NASCAR Weekly Wrap Up: Logano and Suarez Win at Michigan; Byron Takes Texas

BROOKLYN, MI - JUNE 12: Joey Logano, driver of the #22 Shell Pennzoil Ford, and Martin Truex Jr, driver of the #78 Furniture Row Toyota, lead the field during the NASCAR Sprint Cup Series FireKeepers Casino 400 at Michigan International Speedway on June 12, 2016 in Brooklyn, Michigan. (Photo by Drew Hallowell/Getty Images )
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Photos: NASCAR

FireKeepers Casino 400, NASCAR Sprint Cup Series, Michigan International Speedway

The new NASCAR low down force package proved to be the right combination at the FireKeepers Casino 400 at Michigan International Speedway, offering up plenty of passing and great racing from the normal follow-the-leader pattern.  The restarts were wild with cars going up to five wide, all looking for track position and if you could make the right move, you could keep it, for a while.

Joey Logano finally punched his ticket into the Chase of the Championship, blasting through the pack for his first Sprint Cup win in 2016 at MIS.  He was on an 18-race winless streak since last coming home victorious at Talladega in October.

 

Logano had plenty of incentive for his 15th Sprint Cup win with Ford Motor Company’s head chief, Edsel Ford sitting atop his pit box and he certainly appreciated producing for Ford and his legendary car owner, Roger Penske in his own backyard.  He becomes the 10th different winner this year leading the race for 138 laps.

“First off, I didn’t win, we won as a team,” said a smiling Logano.  “You know, it was an amazing team effort from Friday or when we unloaded with this rules package.  You don’t know what you’re up against when you barrel down into Turn 1 the first time, and you say, oh, my God, they weren’t kidding about that small spoiler on the back of it.  Everyone started working on the car, able to put the thing on the pole to start the race and be able to stay up in the top two the whole race.  It feels good to be able to do that.  When you lead that many laps, it’s more of a relief when you win than anything because you feel like you’re supposed to when you have a car that good.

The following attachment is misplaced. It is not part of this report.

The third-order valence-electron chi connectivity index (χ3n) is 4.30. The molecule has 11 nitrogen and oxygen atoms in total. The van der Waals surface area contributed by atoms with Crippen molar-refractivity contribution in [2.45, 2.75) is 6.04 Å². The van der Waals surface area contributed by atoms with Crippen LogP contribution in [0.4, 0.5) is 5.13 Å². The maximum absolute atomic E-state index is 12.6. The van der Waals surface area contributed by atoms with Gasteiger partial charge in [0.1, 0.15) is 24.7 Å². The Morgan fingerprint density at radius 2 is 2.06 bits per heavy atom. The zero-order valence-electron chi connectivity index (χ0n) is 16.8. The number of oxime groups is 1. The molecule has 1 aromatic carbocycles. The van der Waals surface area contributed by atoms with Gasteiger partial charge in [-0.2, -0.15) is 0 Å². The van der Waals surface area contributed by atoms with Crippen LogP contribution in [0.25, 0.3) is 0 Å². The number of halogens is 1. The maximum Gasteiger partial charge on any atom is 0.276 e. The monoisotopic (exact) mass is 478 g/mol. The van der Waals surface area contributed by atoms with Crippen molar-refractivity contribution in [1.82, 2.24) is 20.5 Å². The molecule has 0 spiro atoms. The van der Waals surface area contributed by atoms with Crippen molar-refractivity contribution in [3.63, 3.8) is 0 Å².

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From all appearances it looked like the changing of the new guard in NASCAR is taking charge proving themselves weekend after weekend and again Chase Elliott put himself in the right where he wanted to be, only having to ease off the gas pedal not getting all the fuel allotment he needed to pursue Logano finishing second.

“I had another fantastic car,” said a disappointed Elliott.  “My guys have been doing a really good job the past few weeks, and we’ve been just trying to give it all we can get to get one of these things.  Had another fantastic opportunity today and I feel like I definitely messed that one up for my guys.  You can’t do dumb stuff and expect to win.  That’s just the way life is.  That’s certainly the way this sport is, and I did dumb stuff today, so can’t expect to win.

The average age of the top three of the Michigan finishers is 22 years old and Kyle Larson was right in the mix from the beginning, hanging around the top all day to finish third.